Anyone who knew Hughes knew of his love for African Americans. He saw the beauty in his own people and they were the muse to a lot of his writings and….
Book 2 Quiz 6
I. Give synonyms: (10%)
1. Those ad campaigns celebrating the Big Apple, …
2. The giant Manhattan television studios where Toscanini’s Symphony once played now sit empty most of the time, while……and the Johnny Carson show live, preempt the airways from California.
3. But no; what most excites Europeans is the city’s charged nervous atmosphere, its vulgar dynamism.
4. New York is about energy, contention, and striving.
5. Nature’s pleasures are much qualified in New York.….
The Negro Speaks of Rivers
My life personally is exactly like a never ending river with the current of the stream changing each and everyday. Every river in the whole world is flowing towards a destination and they all have a starting point as well. Let’s say that I’m that river! I was brought into this world as a newborn baby named Brandon Michael Roman and this is the start of my life, thus being the start of the river. I am now 20 years of age with thousands of different things that have occurred….
Interpretation of “The Negro Speaks of River”
Poem View: (Langston Hughes- “The Negro Speaks of River”- 1921)
I've known rivers:
I've known rivers ancient as the world and older than the
flow of human blood in human veins.
My soul has grown deep like the rivers.
I bathed in the Euphrates when dawns were young.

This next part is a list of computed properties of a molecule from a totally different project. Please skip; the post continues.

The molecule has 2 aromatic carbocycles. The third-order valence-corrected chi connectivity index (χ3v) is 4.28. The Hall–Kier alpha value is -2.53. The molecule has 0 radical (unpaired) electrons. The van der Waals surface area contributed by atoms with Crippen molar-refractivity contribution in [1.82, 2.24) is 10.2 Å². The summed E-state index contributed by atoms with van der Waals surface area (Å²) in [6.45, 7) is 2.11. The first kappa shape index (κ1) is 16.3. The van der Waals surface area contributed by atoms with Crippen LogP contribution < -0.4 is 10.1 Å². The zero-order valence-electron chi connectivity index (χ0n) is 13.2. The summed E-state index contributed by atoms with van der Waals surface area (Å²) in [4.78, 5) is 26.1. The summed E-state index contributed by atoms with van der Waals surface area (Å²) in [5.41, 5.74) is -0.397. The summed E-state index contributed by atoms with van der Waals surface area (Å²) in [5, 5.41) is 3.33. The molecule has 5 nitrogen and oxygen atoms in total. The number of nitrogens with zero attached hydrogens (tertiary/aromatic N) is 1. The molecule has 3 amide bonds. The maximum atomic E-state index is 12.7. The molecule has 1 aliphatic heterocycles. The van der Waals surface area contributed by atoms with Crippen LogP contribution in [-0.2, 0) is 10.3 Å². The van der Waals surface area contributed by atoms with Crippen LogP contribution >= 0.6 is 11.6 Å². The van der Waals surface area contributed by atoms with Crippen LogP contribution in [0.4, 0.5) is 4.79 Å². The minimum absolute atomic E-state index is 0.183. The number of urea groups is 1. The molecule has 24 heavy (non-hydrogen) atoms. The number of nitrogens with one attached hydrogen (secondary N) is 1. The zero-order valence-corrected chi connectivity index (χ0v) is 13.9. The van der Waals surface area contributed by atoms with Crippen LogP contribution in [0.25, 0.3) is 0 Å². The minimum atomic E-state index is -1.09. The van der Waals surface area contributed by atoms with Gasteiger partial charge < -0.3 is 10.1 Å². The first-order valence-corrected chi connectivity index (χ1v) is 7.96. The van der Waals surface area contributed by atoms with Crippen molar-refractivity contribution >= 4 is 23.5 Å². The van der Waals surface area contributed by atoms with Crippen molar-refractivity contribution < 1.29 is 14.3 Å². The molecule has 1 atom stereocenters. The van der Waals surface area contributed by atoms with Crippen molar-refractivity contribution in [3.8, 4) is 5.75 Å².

I built my hut near the Congo and it lulled me to sleep.
I looked upon the Nile and raised the pyramids above it.
I heard the singing of the Mississippi when Abe Lincoln….
In the poem The Negro Speaks of Rivers, Hughes tells a story of the black man's evolution to America. The poem illustrates racial pride and dignity. Hughes uses symbolism, free verse, and tone to create a clear picture of in the poem The Negro Speaks of Rivers Hughes uses the use of symbolism to convey the story of his people.
The poem must be critically analyzed to fully understand the essence of Hughes writing. The use of the "I" throughout the poem refers to the black people as a hole, not….
1.What work or works are you writing on, and why did you choose to write on work or these works? Langston Hughes "the Negro Speaks of Rivers"
2. What critical question were you exploring in this essay? Did you find this question difficult to answer? What did this work mean and it was fairly easy to find.
3. How did your understanding of the work(s) about which you are writing change as you wrote this essay? If it did not change, why do you think that was? It didn't I knew what he was talking….
about the problem regarding race. His poetry contains a source of dialogue in which both ethnicities can be better understood by the situation of race in America presenting both of them in the modern environment. In the poetry, Harlem, Negro, The Negro Speaks of Rivers, and Theme for English by Langston Hughes provide critiques of relations between black and whites in America.
First of all, in the poem such as Harlem, there is a declaration to African-Americans about the outcome of an opposed dream….